I took a few minutes today to update a story I wrote last year on the influence of B.H. Pietenpol. It would be very hard for me to overstate how much I respect the life of this man. To me, he is on the same plateau in aviation as Armstrong and Lindbergh. He didn’t fly to the moon or even across the Atlantic, but he made an enormous contribution to the ability of working Americans to claim their rightful place in the sky. That is something to remain very thankful for.
Below the picture is an excerpt from the story. Click on this link to read the whole story:
“10 years ago, after a particularly trying week at Oshkosh, Grace had the wisdom to understand that we had to go find something we had misplaced, something that our industry had long forgotten. The drive from Oshkosh to Cherry Grove is about 250 miles, but it takes about 60 years to get there, in the sense that you need to go back in time to get “there.” We spent a few hours in Cherry Grove. Dave Mensink, Grace and myself were the only living people there, but it didn’t feel lonely. We stood on the field where Bernard had 70 years before, laid claim on his right to a piece of the sky. For the next 3 or 4 decades that followed, nearly every guy in homebuilding was a working class guy, and damn proud of it. Along the way, homebuilding got careless and allowed some new people to suggest that the people who invented this were no longer what it was about. If you are a working guy, and you’re struggling to imagine how you are going to build a plane, have no worries. You have a lot in common with the Patron Saint of Homebuilding, and in this arena, that is the only currency that counts. -ww”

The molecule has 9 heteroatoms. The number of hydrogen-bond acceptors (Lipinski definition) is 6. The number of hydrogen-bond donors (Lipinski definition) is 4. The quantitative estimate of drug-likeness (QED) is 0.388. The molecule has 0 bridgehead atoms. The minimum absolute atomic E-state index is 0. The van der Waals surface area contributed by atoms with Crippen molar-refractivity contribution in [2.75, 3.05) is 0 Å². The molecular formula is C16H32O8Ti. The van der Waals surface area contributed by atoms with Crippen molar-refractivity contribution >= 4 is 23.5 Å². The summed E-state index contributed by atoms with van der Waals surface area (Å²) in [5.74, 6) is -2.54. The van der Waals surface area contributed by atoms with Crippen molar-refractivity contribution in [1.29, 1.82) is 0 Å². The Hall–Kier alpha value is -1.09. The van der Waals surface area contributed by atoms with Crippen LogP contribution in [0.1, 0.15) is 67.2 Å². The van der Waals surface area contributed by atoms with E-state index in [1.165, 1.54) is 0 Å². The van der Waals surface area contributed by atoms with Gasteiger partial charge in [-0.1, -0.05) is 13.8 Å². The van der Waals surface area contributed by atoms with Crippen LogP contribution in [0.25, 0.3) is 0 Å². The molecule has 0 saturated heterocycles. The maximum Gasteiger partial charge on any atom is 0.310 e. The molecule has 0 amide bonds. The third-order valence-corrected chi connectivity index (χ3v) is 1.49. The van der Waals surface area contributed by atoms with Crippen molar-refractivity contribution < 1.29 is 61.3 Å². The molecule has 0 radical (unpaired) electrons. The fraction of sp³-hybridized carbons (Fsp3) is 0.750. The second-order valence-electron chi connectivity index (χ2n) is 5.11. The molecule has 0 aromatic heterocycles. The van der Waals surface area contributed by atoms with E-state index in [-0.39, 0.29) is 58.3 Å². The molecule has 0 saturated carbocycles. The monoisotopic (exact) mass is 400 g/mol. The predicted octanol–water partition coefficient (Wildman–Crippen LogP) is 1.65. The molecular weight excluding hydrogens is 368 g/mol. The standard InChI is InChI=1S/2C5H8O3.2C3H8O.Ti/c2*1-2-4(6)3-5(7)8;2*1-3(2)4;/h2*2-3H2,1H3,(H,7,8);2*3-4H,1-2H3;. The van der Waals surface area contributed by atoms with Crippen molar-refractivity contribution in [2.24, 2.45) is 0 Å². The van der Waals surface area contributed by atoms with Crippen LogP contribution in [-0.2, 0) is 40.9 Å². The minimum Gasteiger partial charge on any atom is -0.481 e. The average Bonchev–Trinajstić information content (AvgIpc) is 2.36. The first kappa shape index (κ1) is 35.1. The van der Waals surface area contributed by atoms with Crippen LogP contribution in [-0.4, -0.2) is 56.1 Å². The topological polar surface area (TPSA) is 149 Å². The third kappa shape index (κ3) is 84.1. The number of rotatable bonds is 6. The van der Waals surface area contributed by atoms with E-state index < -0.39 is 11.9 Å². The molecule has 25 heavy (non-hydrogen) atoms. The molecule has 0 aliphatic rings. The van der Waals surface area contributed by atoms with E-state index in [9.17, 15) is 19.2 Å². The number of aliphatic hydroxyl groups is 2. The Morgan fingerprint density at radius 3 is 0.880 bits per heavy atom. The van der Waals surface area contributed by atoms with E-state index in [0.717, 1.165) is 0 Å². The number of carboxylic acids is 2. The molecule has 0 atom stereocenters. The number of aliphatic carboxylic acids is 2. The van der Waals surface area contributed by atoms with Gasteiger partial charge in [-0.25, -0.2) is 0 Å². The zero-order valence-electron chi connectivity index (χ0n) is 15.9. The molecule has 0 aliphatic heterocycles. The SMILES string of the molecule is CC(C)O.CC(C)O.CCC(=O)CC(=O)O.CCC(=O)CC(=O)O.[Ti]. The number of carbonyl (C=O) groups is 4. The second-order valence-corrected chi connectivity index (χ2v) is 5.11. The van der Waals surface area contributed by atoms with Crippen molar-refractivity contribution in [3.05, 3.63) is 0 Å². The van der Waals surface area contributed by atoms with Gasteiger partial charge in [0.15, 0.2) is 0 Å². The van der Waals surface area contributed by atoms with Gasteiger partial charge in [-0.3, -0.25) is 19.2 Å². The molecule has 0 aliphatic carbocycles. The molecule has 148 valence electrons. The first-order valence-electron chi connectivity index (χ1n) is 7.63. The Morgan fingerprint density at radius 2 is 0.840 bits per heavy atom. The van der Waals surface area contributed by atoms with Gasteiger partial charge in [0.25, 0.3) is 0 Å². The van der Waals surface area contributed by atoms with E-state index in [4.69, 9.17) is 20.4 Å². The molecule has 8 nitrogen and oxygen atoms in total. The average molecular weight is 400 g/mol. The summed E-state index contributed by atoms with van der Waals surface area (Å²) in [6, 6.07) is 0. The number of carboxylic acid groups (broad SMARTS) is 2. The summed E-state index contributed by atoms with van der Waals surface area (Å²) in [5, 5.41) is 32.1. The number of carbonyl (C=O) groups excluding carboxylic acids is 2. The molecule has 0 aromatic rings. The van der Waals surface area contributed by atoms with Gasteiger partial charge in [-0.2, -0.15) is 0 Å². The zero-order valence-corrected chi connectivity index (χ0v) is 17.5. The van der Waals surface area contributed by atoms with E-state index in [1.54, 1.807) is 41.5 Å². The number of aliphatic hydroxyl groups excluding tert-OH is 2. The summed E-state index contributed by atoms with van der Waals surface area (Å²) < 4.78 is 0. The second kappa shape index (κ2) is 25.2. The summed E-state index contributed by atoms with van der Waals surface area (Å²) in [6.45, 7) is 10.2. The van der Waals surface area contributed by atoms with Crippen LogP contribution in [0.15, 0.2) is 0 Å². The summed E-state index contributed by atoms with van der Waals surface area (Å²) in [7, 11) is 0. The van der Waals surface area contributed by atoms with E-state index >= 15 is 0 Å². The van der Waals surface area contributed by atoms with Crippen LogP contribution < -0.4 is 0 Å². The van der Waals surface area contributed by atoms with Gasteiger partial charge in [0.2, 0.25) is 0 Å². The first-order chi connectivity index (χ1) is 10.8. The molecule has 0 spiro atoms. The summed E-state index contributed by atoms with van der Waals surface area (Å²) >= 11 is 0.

About William Wynne I have been continuously building, testing and flying Corvair engines since 1989. Information, parts and components that we developed and tested are now flying on several hundred Corvair powered aircraft. I earned a Bachelor of Science in Professional Aeronautics and an A&P license from Embry-Riddle Aeronautical University, and have a proven 20 year track record of effectively teaching homebuilders how to create and fly their own Corvair powered planes. Much of this is chronicled at www.FlyCorvair.com and in more than 50 magazine articles.